Interesting article in today’s NYT article “Link by Link” by Noam Cohen.
Article profiles a web advertising filter by the name of “Adblock Plus“. Built for the Firefox browser, this plug in app has 2.5 million users around the world and is in its infant stages of uptake. While similar apps have come and gone, this “extreme menace to the online advertising business model” caught my eye as it makes all commerical communication disappear, including Google’s ad words.
While I make my living by finding ways to surface products and services on the web (which in turn may be monetized via ad serving), this obviously caught my attention! I figured it was a matter of time until someone built an ad-free experience (similar to Tivo). In the finance vertical, we have all at one time or another looked at the economics of an ad free offering (supported either by a subscription model, or other) as we continually strive to deliver a unique experience to the user.
I believe the average consumer appreciates that quality content has embedded ads to support the costs associatd to produce and thus is undermined by this type of app. Will sites start serving ads from their own servers to get around this type of app (as the article implies)? Maybe articles will have embedded products in the text in some form or fashion … (oh, how the editors of sites around the world are scratching their face in horror).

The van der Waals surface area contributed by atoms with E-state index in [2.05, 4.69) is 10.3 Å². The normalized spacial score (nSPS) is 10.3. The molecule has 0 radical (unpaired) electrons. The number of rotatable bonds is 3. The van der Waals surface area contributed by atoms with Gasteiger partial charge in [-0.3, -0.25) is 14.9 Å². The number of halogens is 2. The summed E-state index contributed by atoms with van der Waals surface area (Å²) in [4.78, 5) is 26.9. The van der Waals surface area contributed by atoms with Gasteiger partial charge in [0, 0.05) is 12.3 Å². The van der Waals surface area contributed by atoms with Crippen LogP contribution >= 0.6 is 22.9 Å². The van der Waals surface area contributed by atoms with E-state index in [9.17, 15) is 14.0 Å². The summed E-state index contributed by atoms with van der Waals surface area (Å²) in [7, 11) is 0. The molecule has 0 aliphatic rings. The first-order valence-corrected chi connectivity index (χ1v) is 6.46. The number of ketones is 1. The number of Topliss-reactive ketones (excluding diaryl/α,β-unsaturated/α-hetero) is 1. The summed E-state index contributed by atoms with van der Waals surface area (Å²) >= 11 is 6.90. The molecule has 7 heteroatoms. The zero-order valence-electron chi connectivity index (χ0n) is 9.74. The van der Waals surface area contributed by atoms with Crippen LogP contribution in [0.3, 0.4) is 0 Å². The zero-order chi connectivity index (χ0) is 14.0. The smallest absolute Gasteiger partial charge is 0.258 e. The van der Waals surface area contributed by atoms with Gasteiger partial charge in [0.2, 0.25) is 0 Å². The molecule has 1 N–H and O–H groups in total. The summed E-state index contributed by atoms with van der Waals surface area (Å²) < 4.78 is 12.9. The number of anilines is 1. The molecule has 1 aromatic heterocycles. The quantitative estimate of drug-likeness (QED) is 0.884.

For now, this is just another evolution of the business, and if this takes hold, some one will figure out how to build a revenue stream to support those very large costs with building and deploying quality content. This may have other dependencies, such as the reliance on Firefox as a browser of choice? If IE7 were to prevent this type of app (as MSFT is not immune to the outcry advertisers might employ if this were to become widespread), would this drive up the value users place on alternative browser experiences?
Speaking of..and tangential at best, what if Facebook, Myspace or other powerful social site were to launch their own browser? What about Yahoo? Change the dynamics of an IE7 world by providing some type of value add if users of such social sites were to download a new browser? Attack MSFT’s monopoly?